NOAA/National Severe Storms Laboratory


Hypothesis (Ziegler-1b) concerning convective initiation along mesoscale boundaries

Conrad Ziegler on August 27, 1997 at 22:17:36:

Background: Past observational studies have noted that cumulus clouds may develop at locations with enhanced boundary layer lifting along mesoscale boundaries given sufficient ambient moisture. The predominant scales of effective lifting in those studies is mesoscale (~ 1-10 km length scale), that is, greater than the short length scales commonly associated with turbulent mixing. Cloud-mesoscale modeling studies of drylines confirm the notion that a combination of deep mesoscale lifting with adequate moisture results in convective initiation. It has been proposed that the circulations accompanying drylines, sea breeze fronts, the Denver Convergence Zone, and other boundaries, may interact in an arbitrarily complex fashion with horizontal convective rolls or open cellular convection to generate localized lift sufficient for convective initiation. Regardless of such complexities that govern vertical motion in the boundary layer, the likelihood of convective initiation may be represented by a simple combination of local boundary layer parameters (Ziegler and Rasmussen, WAF 1998).

Hypothesis: Convective initiation requires deep mesoscale boundary layer convergence and adequate boundary layer moisture, subject to the constraints that updraft width exceeds the maximum local advective length scale and updraft depth exceeds the local Lifting Condensation Level (LCL) and Level of Free Convection (LFC). This hypothesis may be expressed by the following joint conditions: (1) For SHALLOW cumulus convection, R(LCL) = H/LCL > 1 and R*(LCL) = WxL/UxLCL > 1; (2) For DEEP cumulus convection, R(LFC) = H/LFC > 1 and R*(LFC) = WxL/UxLFC > 1; where by definition U = flow speed across updraft, W = peak updraft speed, L = updraft width, and H = height of peak updraft.

NOTE: This hypothesis is an updated version of hypothesis Ziegler-1, and responds to Koch's comment on the earlier version suggesting that turbulent scales of motion (10's-100's of meters) would have to be measured. This updated version clarifies that convective initiation is forced by lift on scales of ~ 500 m - 10 km, which can be resolved by mobile, ground-based Doppler radar.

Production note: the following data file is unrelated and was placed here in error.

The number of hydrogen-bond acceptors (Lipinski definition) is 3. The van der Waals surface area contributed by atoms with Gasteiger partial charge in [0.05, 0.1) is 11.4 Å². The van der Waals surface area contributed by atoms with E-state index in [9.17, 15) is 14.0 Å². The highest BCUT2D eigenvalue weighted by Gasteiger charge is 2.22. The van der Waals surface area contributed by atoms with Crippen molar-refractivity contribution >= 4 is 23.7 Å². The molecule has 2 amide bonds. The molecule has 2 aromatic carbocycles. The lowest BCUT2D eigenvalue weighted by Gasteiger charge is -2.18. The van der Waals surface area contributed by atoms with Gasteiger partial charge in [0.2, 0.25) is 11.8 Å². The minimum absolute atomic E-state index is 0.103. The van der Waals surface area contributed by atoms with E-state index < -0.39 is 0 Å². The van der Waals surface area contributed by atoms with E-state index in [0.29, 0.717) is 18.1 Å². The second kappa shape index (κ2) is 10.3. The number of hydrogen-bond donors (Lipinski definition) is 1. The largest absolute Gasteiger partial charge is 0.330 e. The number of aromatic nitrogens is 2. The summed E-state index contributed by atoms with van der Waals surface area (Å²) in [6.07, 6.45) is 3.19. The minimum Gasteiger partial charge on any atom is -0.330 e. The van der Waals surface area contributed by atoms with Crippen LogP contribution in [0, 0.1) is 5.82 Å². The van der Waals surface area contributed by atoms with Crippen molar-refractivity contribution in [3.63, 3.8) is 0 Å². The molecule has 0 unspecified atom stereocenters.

Use ground-based and airborne multi- and pseudo-dual Doppler radar clear air measurements to estimate 4-D mesoscale airflow circulations and air parcel trajectories in the CBL. Estimate surface-based and boundary layer parcel LCL and LFC using fixed and mobile surface observations, RPV traverses, and M-CLASS soundings. Use cloud/mesoscale data assimilation to blend above observations with high-resolution DIAL water vapor measurements to estimate LCL and LFC from derived virtual temperature field. Use visible imagery to locate clouds horizontally. Stratify cases with or without shallow/deep convection by respective R and R* values. Comment: Each occurrence of a mesoscale updraft core along a given boundary on a given case day represents a data point for examining correlation. Results will be stratified by case day and season to evaluate predictability using the parameterization.
Shallow cumulus: either occurs with small R(LCL) and R*(LCL) values; or does not occur despite large R(LCL) and R*(LCL) values. Deep convection: either occurs with small R(LFC) and R*(LFC) values; or does not occur despite large R(LFC) and R*(LFC) values.

The following appear in order; discussion points may directly refer to one or more comments preceeding it.


Click here to comment on this hypothesis. Please reference: ZIEGLER-1b.